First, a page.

Tonus(redirected from tonuses)
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in physiology, a continuous excitation of nerve centers and muscle tissue that is not accompanied by fatigue.
In tonus of the nervous centers, areas of the brain or spinal cord send continuous impulses along the corresponding efferent nerves, and for prolonged periods maintain a given functional state of organs and tissues. The most important types of tonus are tonus of the centers of the vagus nerve and tonus of the sympathetic nervous system, both of which regulate the heart’s activity, and tonus of the vasomotorial centers.
Muscle tonus is a prolonged contraction of the muscles that maintains the body’s position (tonus of the skeletal muscles), that maintains pressure in the digestive organs, bladder, and uterus, and that maintains blood pressure (tonus of the smooth muscles).
Tonus may be contractile or plastic. With contractile tonus, considerable tension develops in the muscles, particularly the skeletal muscles. The action potential of the muscles intensifies, and there is an increase in the metabolic rate. In the muscles of invertebrates and of some lower vertebrates, contractile tonus is of the tetanus type and consists of very slow and infrequent overlapping waves of contraction. In the skeletal muscles of vertebrates, contractile tonus is maintained through alternating contractions of muscle fibers.
With plastic tonus, the tension developed by the muscle is moderate but can be maintained for a long time without fatigue or a significant increase in the metabolic rate. The muscle becomes capable of stretching considerably without an increase in its elasticity. Plastic tonus involves prolonged continuous excitation in the muscle, a phenomenon first studied and described by N. E. Vvedenskii. Resistance to tensile exertion during plastic tonus is achieved not so much through the increasing elasticity of the muscle as by means of viscous resistance, that is, internal friction. After elimination of the tensile force, the muscle does not return to its original size but remains more or less elongated; excitation is needed to return it to its original length.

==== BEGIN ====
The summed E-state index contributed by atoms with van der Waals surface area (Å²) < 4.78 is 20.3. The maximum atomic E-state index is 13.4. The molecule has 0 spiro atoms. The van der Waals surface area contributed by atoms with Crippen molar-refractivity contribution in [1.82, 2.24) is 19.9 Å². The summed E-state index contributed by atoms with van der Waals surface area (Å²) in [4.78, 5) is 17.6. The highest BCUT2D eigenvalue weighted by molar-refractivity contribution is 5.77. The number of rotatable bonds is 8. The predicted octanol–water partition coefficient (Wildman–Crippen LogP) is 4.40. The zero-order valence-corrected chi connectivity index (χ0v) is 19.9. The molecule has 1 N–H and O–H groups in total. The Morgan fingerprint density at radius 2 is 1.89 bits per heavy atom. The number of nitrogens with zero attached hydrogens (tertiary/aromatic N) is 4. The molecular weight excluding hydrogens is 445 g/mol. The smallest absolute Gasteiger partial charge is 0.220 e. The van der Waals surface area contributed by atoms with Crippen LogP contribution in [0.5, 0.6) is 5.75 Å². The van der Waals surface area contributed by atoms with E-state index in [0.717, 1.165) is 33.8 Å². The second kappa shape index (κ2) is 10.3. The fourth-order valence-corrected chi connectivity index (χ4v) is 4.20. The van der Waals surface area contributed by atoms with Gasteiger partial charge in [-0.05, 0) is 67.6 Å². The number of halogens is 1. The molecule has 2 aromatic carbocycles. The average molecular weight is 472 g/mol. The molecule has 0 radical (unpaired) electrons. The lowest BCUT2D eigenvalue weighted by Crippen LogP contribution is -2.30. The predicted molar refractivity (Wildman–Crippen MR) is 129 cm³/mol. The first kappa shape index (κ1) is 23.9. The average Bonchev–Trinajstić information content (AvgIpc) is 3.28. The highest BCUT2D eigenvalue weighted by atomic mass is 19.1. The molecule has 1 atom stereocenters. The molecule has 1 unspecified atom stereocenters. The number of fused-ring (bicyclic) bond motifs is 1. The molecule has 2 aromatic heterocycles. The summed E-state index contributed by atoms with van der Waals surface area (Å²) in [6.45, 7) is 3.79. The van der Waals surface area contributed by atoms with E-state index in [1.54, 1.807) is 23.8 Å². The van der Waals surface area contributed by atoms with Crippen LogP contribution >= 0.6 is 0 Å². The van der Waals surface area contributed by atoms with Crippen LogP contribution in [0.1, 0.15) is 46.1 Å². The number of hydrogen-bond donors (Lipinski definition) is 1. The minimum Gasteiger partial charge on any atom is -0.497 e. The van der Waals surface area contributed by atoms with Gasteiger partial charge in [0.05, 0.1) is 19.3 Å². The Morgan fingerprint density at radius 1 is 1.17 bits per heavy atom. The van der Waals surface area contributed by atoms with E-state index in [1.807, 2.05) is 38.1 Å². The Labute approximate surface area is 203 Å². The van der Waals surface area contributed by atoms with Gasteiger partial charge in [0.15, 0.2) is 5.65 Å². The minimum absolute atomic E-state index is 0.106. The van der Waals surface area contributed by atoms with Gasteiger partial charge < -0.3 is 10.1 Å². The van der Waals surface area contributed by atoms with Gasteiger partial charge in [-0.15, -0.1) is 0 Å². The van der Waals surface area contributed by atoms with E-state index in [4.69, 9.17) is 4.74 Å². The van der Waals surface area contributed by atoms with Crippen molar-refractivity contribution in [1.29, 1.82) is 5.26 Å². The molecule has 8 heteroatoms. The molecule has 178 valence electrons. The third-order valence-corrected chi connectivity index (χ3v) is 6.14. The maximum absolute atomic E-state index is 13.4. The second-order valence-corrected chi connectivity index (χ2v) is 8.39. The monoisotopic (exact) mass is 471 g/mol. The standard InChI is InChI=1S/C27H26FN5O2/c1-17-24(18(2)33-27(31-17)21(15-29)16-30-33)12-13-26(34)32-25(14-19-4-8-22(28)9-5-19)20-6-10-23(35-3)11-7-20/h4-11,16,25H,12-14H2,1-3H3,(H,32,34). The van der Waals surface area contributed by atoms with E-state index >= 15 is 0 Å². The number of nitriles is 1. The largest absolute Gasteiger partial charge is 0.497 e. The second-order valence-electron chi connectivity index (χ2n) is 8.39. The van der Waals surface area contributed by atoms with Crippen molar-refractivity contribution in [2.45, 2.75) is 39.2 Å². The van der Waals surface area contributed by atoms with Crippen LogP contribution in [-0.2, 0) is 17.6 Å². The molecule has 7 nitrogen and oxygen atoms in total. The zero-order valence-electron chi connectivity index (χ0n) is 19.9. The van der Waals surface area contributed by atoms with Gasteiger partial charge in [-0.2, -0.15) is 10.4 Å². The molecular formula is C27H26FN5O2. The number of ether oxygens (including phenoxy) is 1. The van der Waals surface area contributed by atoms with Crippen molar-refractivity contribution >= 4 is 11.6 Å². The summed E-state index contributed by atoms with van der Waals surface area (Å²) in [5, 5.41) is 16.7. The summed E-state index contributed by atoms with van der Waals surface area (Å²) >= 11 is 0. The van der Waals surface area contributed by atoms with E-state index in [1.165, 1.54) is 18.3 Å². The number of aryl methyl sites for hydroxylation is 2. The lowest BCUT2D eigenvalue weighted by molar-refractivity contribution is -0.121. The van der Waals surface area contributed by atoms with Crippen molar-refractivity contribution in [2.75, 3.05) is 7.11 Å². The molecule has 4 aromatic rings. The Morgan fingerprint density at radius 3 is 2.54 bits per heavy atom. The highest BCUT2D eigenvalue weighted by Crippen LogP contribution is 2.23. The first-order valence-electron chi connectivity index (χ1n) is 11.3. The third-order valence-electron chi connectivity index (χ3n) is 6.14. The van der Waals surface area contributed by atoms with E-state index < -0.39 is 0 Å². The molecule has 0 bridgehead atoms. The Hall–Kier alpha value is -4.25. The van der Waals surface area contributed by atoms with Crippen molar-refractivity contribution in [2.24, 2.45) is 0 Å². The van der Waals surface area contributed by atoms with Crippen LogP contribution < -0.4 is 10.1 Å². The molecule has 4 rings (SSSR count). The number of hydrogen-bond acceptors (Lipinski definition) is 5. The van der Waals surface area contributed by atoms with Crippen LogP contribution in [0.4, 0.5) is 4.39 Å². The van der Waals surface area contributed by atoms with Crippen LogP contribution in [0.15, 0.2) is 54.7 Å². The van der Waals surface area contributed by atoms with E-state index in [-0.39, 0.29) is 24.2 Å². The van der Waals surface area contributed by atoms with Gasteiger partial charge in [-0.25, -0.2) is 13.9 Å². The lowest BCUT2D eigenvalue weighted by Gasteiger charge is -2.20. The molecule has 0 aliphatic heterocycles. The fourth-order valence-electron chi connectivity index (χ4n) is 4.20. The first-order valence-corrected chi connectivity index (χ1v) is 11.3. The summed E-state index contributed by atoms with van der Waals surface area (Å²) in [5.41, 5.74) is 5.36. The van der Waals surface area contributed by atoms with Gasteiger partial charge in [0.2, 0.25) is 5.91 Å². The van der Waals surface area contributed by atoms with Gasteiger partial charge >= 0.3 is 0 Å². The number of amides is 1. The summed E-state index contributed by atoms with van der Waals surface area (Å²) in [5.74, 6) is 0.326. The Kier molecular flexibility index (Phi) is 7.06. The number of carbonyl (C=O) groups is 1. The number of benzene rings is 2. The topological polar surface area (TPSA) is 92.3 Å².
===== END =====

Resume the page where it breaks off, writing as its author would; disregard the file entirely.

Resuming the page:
Tonus of the skeletal muscles is associated with the state of the motor neurons of the spinal column. The state of these neurons depends on impulses originating in higher centers, as well as on receptors in the muscles and tendons. An increase in the afferent impulses from muscle spindles increases the activity of the motor neurons of the spinal cord and is one of the factors leading to intensification of the reflex tonus of the skeletal musculature. The level of excitability of certain types of motor neurons that help maintain muscle tonus is regulated by the reticular formation of the brainstem.
Muscle tonus is maintained in the body through the participation of various sections of the central nervous system. Tonic muscular tension is measured by tonometers. Disruption of the normal activity of nerve centers may be accompanied by intensification of tonus (hypertonia) or by decrease in tonus (hypotonia and atonía). For example, if the brainstem is cut at the boundary between the diencephalon and the mesencephalon in mammals, there is significant intensification of plastic tonus. If the brainstem is cut at the level of the mesencephalon, there is a sharp intensification of contractile tonus, a condition known as decerebrate rigidity. Analogous conditions, as well as atonia, also develop in certain diseases of the central nervous system.
REFERENCESOrbeli, L. A. Lektsii po fiziologii nervnoi sistemy, 3rd ed. Moscow-Leningrad, 1938.
Ukhtomskii, A. A. Sobr. soch., vol. 4. Leningrad, 1954.
Zhukov, E. K. Issledovaniia o tonuse skeletnykh myshts. Leningrad, 1956.
Iusevich, Iu. S. Elektromiografiia tonusa skeleinoi muskulatury cheloveka v norme ipatologii. Moscow, 1963.
Fiziologiia myshechnoi deiatel’nosti, truda i sporta. (Rukovodstvo po fiziologii.) Leningrad, 1969.
Bendall, J. Myshtsy, molekuly i dvizhenie. Moscow, 1970. (Translated from English.)
V. G. ZILOV